Not all games were on television back in those Walnut Lake summers. So when they were just on the radio, that was the entertainment. We’d sit and listen to the Tigers. Van Patrick and later Ernie Harwell described the game, in detail. My imagination, as a youngster, embellished and thrived on the mental pictures of what was said. Meanwhile, we’d generally be playing poker.
I don’t play anymore. But back then, Grandpa Champ, who went out west at age 16 to work the threshing crews beginning in British Columbia and working as the wheat harvest moved Southeast, spent a lot of time teaching me and my brother, Eric, and cousins, Marc and Jeff, the tricks of the game.
And no, this wasn’t some soft chump of a Grandpa who would let his 6 and 8- year-old grandchildren win. He played for keeps. Matchsticks? He wanted them. Plastic chips? He raked them in. Got pennies, boys?
So on the occasion we did win a hand when we were listening to the Tigers it was a real victory, doubly so if Kaline made a spectacular play in the outfield or hammered the winner across. (Santo, by the way likely fueled young minds similarly during his two decades as the radio voice of the Cubs after his multi-generational career in the infield and as a pizza salesman.)
Of course when the Tigers games were on TV – usually the televised ones were day games – Grandpa watched them. Crippled by arthritis, he’d sit in his lounge chair, his pipe or cigar going, uttering the occasional “Gawd Gawd Gawd” at his team. Really angry by a bad relay, he’d punctuate it with a “damn.” Not too loud or Grandma would say “Oh, George!” while frying up his afternoon lunch of scrambled eggs, dosed with a blanket of black pepper, and a can of kippers on the side.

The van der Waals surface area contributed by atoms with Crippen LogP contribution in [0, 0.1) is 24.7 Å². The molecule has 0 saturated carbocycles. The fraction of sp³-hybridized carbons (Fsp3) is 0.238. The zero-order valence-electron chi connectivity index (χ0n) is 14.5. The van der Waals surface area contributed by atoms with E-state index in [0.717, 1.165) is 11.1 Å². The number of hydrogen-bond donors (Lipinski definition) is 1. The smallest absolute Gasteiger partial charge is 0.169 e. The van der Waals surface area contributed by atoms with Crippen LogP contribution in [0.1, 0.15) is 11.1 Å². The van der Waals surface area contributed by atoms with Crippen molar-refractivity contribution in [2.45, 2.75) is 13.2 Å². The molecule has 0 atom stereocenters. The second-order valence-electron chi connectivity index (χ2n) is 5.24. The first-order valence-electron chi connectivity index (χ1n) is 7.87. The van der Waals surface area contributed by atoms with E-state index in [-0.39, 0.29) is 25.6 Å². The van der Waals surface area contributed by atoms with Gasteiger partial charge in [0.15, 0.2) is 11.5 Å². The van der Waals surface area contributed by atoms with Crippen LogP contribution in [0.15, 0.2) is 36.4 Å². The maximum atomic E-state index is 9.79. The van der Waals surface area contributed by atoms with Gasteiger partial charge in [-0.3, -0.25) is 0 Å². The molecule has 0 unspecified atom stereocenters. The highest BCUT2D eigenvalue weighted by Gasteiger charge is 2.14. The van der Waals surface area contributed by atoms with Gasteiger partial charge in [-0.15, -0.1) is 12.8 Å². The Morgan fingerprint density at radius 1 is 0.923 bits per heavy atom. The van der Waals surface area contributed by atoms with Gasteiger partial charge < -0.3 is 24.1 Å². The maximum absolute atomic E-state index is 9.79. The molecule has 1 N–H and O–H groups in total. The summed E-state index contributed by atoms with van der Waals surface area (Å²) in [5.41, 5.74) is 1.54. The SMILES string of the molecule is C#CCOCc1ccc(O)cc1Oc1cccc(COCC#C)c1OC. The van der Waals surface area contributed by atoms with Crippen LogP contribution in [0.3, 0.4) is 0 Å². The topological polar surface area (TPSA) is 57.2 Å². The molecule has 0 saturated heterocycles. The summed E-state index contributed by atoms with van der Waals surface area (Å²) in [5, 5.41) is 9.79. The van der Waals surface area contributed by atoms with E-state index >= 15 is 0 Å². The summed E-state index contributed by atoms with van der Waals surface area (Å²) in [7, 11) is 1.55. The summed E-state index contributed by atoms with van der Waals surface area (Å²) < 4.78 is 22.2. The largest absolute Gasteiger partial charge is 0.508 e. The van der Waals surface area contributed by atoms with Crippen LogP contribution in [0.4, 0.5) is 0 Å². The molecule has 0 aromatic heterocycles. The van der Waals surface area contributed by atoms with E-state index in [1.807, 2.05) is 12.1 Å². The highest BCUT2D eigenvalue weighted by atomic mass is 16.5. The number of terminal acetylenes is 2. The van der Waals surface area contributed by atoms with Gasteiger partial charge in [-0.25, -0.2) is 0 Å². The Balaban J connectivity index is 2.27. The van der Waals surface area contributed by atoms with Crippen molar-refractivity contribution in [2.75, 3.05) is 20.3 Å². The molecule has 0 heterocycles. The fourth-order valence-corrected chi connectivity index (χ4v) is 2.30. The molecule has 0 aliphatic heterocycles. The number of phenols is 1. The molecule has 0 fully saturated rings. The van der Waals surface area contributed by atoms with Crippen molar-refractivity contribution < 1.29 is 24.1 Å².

So you’re asking what this has to do with Ron Santo? Well those summers and the monkey in the shoe store were a part of the reason I fell, deeply and forever, in love with the Chicago Cubs.
When I was 11, we moved to Chicago. Among the first things we did for recreation was go to Wrigley Field as a family. Grandpa would go with us when he visited Chicago.
It also was a place of my liberation. As I got old enough to take the train into the city or bum a ride with a pal, the friendly confines became a place to escape with buddies, 13 or 14 or 15…. Easily old enough to buy an Old Style in the left field bleachers.
Now, those bleachers are the place yuppies go to be seen -- or to cause the Cubs to lose their only chance at a pennant in the last several decades.
Back then, and we are talking the late mid-to-late-1960s, the bleacher bums were blue-collar souls, working stiffs who had the night shift. Daytime was the only time they played ball in the beautiful confines before the bastards who govern Korporate Amerika succumbed to the TV schedulers and insisted lights be put in at Wrigley.
I may be oversimplifying, as is my right as a human being, but basically the Cubs had to put lights in if they were going to have home games in the World Series, which had begun being played at night because of network TV revenue. Otherwise, they'd have to play World Series Games away from the field built by chewing gum's success. Gasp... even perhaps at Comiskey?
(Hey, who else remembers taking the transistor radio to class in elementary school and listening to the World Series when all baseball was played --- as it should be – beneath the sun? Listened to the astronauts take off and land also.)